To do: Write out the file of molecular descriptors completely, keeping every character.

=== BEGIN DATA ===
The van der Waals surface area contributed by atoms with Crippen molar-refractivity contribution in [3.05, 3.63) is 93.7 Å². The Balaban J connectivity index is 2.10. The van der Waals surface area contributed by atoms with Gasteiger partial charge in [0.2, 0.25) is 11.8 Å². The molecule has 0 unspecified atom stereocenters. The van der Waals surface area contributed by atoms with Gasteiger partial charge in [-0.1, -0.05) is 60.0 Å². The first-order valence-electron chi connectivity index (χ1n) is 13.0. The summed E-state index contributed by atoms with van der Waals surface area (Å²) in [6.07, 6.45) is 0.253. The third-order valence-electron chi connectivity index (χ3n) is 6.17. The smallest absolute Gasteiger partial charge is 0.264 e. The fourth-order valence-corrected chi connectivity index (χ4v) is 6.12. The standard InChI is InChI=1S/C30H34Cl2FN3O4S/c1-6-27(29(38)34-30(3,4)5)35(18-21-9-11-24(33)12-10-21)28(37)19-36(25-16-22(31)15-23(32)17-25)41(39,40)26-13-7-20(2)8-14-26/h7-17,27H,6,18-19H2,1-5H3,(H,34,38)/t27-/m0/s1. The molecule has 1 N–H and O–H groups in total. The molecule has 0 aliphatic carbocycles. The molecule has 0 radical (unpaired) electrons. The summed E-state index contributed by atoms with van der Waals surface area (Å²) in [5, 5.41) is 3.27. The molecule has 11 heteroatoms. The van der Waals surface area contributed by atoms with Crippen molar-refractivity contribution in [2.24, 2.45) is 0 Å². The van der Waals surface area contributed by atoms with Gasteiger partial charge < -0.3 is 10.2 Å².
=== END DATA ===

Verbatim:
The van der Waals surface area contributed by atoms with Crippen molar-refractivity contribution in [3.05, 3.63) is 93.7 Å². The Balaban J connectivity index is 2.10. The van der Waals surface area contributed by atoms with Gasteiger partial charge in [0.2, 0.25) is 11.8 Å². The molecule has 0 unspecified atom stereocenters. The van der Waals surface area contributed by atoms with Gasteiger partial charge in [-0.1, -0.05) is 60.0 Å². The first-order valence-electron chi connectivity index (χ1n) is 13.0. The summed E-state index contributed by atoms with van der Waals surface area (Å²) in [6.07, 6.45) is 0.253. The third-order valence-electron chi connectivity index (χ3n) is 6.17. The smallest absolute Gasteiger partial charge is 0.264 e. The fourth-order valence-corrected chi connectivity index (χ4v) is 6.12. The standard InChI is InChI=1S/C30H34Cl2FN3O4S/c1-6-27(29(38)34-30(3,4)5)35(18-21-9-11-24(33)12-10-21)28(37)19-36(25-16-22(31)15-23(32)17-25)41(39,40)26-13-7-20(2)8-14-26/h7-17,27H,6,18-19H2,1-5H3,(H,34,38)/t27-/m0/s1. The molecule has 1 N–H and O–H groups in total. The molecule has 0 aliphatic carbocycles. The molecule has 0 radical (unpaired) electrons. The summed E-state index contributed by atoms with van der Waals surface area (Å²) in [5, 5.41) is 3.27. The molecule has 11 heteroatoms. The van der Waals surface area contributed by atoms with Crippen molar-refractivity contribution in [2.24, 2.45) is 0 Å². The van der Waals surface area contributed by atoms with Gasteiger partial charge < -0.3 is 10.2 Å².